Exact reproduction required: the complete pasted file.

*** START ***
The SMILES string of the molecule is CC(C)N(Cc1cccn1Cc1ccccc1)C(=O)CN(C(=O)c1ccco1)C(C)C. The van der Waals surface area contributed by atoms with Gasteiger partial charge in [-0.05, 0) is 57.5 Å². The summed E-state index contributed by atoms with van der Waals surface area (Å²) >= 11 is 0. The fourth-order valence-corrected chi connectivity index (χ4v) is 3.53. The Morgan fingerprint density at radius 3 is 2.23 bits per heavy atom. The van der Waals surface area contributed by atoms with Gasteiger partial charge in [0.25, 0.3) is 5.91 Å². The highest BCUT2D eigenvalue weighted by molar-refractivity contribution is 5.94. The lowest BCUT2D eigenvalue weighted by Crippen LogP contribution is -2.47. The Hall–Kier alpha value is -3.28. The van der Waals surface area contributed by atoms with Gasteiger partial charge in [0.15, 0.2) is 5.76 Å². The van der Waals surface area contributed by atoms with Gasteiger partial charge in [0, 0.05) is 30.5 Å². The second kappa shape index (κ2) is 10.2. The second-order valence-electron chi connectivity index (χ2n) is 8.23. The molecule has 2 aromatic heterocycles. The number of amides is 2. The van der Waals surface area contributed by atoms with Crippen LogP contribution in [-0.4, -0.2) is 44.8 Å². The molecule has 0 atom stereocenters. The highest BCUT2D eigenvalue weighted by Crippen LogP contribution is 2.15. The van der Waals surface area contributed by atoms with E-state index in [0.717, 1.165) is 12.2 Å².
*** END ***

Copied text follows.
The SMILES string of the molecule is CC(C)N(Cc1cccn1Cc1ccccc1)C(=O)CN(C(=O)c1ccco1)C(C)C. The van der Waals surface area contributed by atoms with Gasteiger partial charge in [-0.05, 0) is 57.5 Å². The summed E-state index contributed by atoms with van der Waals surface area (Å²) >= 11 is 0. The fourth-order valence-corrected chi connectivity index (χ4v) is 3.53. The Morgan fingerprint density at radius 3 is 2.23 bits per heavy atom. The van der Waals surface area contributed by atoms with Gasteiger partial charge in [0.25, 0.3) is 5.91 Å². The highest BCUT2D eigenvalue weighted by molar-refractivity contribution is 5.94. The lowest BCUT2D eigenvalue weighted by Crippen LogP contribution is -2.47. The Hall–Kier alpha value is -3.28. The van der Waals surface area contributed by atoms with Gasteiger partial charge in [0.15, 0.2) is 5.76 Å². The van der Waals surface area contributed by atoms with Gasteiger partial charge in [0, 0.05) is 30.5 Å². The second kappa shape index (κ2) is 10.2. The second-order valence-electron chi connectivity index (χ2n) is 8.23. The molecule has 2 aromatic heterocycles. The number of amides is 2. The van der Waals surface area contributed by atoms with Crippen LogP contribution in [-0.4, -0.2) is 44.8 Å². The molecule has 0 atom stereocenters. The highest BCUT2D eigenvalue weighted by Crippen LogP contribution is 2.15. The van der Waals surface area contributed by atoms with E-state index in [0.717, 1.165) is 12.2 Å².